Despite the fact that the main character of Bernard Cornwell’s books is our hero Uhtred, it is Alfred who is the focal character of this episode. Everything and everyone revolves around him, and actor David Dawson does a spectacular job of bringing Alfred to life. As the title of this episode suggests, the theme this week is kingship and what it means.
In the very first scene Alfred arrives in Winchester, tense and troubled after the battle of Æsc’s Hill. His brother, the king, is badly wounded, and Alfred is clever enough to foresee what his brother’s death will mean: he will have to take the crown, and the crown of Wessex will be a burden because Wessex is under attack. It’s the last kingdom to resist the Danish invaders.
But wait! The dying king has a son named Æthelwold. Shouldn’t HE get the crown? He certainly thinks so. The crown is mine; my birthright, he says. A son comes before a brother.
Actually, the concept of primogeniture doesn’t take hold in Britain until after 1066, and historically, long before Æthelred’s death, Alfred had been second in command in Wessex. The brothers had an agreement, approved by the king’s council (the witan) that Alfred would rule should his older brother die. The show is true to that historical fact. (And years later, a somewhat ruthless Alfred would prepare a will that would guarantee that his own son, and not the sons of his brother, would succeed to the throne of Wessex when Alfred died.)
We don’t know what Alfred’s nephew was really like, but the Æthelwold we see here rings true to Cornwell’s depiction of him. Our first glimpse of him this week is when he wakes up in a stable beside a sow, and he’s such an obnoxious little jerk that we feel sorry for the sow. He gives us an excellent example of what a king is not, in contrast to Alfred who is, at the very same moment, in attendance at his brother’s deathbed, taking care of business.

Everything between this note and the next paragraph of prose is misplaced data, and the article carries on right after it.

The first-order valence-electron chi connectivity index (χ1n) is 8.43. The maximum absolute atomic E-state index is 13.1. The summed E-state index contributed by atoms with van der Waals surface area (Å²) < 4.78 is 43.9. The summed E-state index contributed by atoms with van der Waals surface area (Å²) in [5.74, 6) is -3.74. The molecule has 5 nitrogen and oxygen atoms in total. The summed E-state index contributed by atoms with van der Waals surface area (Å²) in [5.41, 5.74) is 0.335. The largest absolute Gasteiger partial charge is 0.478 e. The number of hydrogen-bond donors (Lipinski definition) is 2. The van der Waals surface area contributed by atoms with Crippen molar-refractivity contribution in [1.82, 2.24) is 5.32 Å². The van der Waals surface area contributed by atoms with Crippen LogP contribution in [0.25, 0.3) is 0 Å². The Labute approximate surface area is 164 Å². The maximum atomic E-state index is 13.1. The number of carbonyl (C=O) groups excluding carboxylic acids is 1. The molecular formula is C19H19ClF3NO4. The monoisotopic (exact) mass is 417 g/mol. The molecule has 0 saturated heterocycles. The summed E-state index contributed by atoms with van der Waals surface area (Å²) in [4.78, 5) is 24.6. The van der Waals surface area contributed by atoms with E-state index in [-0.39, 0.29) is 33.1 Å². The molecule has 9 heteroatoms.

But this Alfred is no saint. We know this because he says so. He is tempted by the pleasures of the flesh, in the form of a pretty servant girl. You stand for everything that is precious, always to be cherished, he tells her.
Alfred isn’t quite as tempted by his wife, and we don’t blame him because Ælswith is exactly like Cornwell portrays her – pious, self-righteous, and spiteful. Nevertheless, Alfred treats her with courtesy and deference. She is his helpmate. It’s a pretty good picture of what a political marriage might have been like, although there’s reason to believe that there was personal attraction between the real Alfred and Ælswith. As for the pretty servant girl, she is his temptation, and Fr. Beocca, who interrupts him when he is trying to give in to temptation, is his conscience.
So what is Uhtred? Uhtred is Alfred’s Dane – his pet Dane, Brida would probably say – and his sword. Alfred needs to understand the Danes in order to beat them, and so he needs Uhtred. Despite the fact that Uhtred can be churlish, Alfred is patient with him, another mark of his kingship. The king never loses his temper, not even when he’s negotiating with the Danes and Ubba starts throwing things. Alfred is cool and collected, and he can talk rings around everybody, especially Ubba. Ubba is a raging viking, and actor Rune Temte is having a heckuva good time playing the role. I’m loving this Ubba. But, back to Alfred.
The bastard THINKS, didn’t I tell you? Leforic says of Alfred. And having seen the king in action, out-thinking, out-talking and out-maneuvering everyone, we absolutely believe him.